Shaunacy Ferro | PopSci.com | May 2, 2013

Predictive models are essential in engineering fields, but less common in biology, though accurate simulations of living organisms could help us understand disease, drug efficacy and neuroscience. Read More »

Oscars Of Science: Breakthrough Awards Hands Out $21m To Transform Physicists Into Rockstars

Tim Walker | The Independent | December 13, 2013

In Hollywood this week, the talk was all about the Golden Globe nominations, but several hundred miles to the north, Silicon Valley’s biggest names were enjoying a new kind of awards ceremony – and they invited one of the film industry’s favourite sons to host it. Read More »

SUBNETS Aims For Systems-Based Neurotechnology And Understanding For The Treatment of Neuropsychological Illnesses

Press Release | Defense Advanced Research Projects Agency (DARPA) | October 25, 2013

DARPA seeks to develop new technology to enable near real-time measurement and analysis across brain systems to drive precise neural stimulation therapies Read More »

The Technology That Lets Deaf People Hear Could Also Treat Hearing Damage

Rachel Feltman | Quartz | April 23, 2014

When someone’s auditory nerve is damaged, a cochlear implant acts as a substitute for the lack of vital nerve cells...Gary Housley, director of the Translational Neuroscience Facility at the University of New South Wales, has published a study (paywall) demonstrating the process in animal models...

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The World Cup's Mind-Controlled Exoskeleton

Clayton Aldern | The Atlantic | June 4, 2014

It’s rare for scientists to physically showcase their own work in public settings. But that's how science advances...

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Tübingen neuroscientists develop inexpensive, self-manufactured lab equipment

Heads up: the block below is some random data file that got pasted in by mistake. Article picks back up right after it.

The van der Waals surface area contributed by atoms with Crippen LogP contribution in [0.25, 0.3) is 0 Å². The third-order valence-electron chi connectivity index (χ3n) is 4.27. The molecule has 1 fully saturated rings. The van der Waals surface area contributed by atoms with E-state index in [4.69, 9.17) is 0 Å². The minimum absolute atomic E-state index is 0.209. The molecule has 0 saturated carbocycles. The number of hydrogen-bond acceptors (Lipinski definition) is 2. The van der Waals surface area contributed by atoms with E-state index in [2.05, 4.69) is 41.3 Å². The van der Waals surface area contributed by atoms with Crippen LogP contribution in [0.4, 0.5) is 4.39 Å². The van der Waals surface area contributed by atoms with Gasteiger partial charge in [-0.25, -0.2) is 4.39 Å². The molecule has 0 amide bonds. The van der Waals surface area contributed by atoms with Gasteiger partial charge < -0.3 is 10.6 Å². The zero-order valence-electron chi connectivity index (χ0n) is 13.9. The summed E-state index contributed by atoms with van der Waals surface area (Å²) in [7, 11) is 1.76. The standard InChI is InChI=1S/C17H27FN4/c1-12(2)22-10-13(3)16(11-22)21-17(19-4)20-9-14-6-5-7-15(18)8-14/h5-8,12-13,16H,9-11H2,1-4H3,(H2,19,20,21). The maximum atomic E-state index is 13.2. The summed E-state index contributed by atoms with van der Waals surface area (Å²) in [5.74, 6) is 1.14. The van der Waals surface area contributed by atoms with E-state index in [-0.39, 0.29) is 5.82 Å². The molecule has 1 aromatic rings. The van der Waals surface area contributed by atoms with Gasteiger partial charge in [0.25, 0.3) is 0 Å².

Press Release | University of Tübingen | July 18, 2017

Laboratory equipment is one of the largest cost factors in neuroscience. However, many experiments can be performed with good results using self-assembled setups with 3-D printed components and self-programmed electronics. The inexpensive system called “FlyPi” developed by André Maia Chagas and Tom Baden allows for many standard lab processes including light and fluorescence microscopy, optogenetics, thermogenetics, and behavioural studies in small animals (e.g. round-worms, fruit flies, zebrafish larvae)...

We Turn Brainwaves Into Sound For Music And Medicine

Kat Austen | New Scientist | April 14, 2014

A neuroscientist and a musician explain how they built the Brain Stethoscope, which is both brain scanner and musical instrument...Why is a cellist and sound artist collaborating with someone who deals with brain disorders?

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Wearable For State-Of-Mind Shift Set For 2015

Nancy Owano | Phys.Org | November 12, 2014

How will neuroscience impact daily life? A more topical question might be, how will neuroscience play a role in the business of electronic-device vendors of headsets and other wearables?...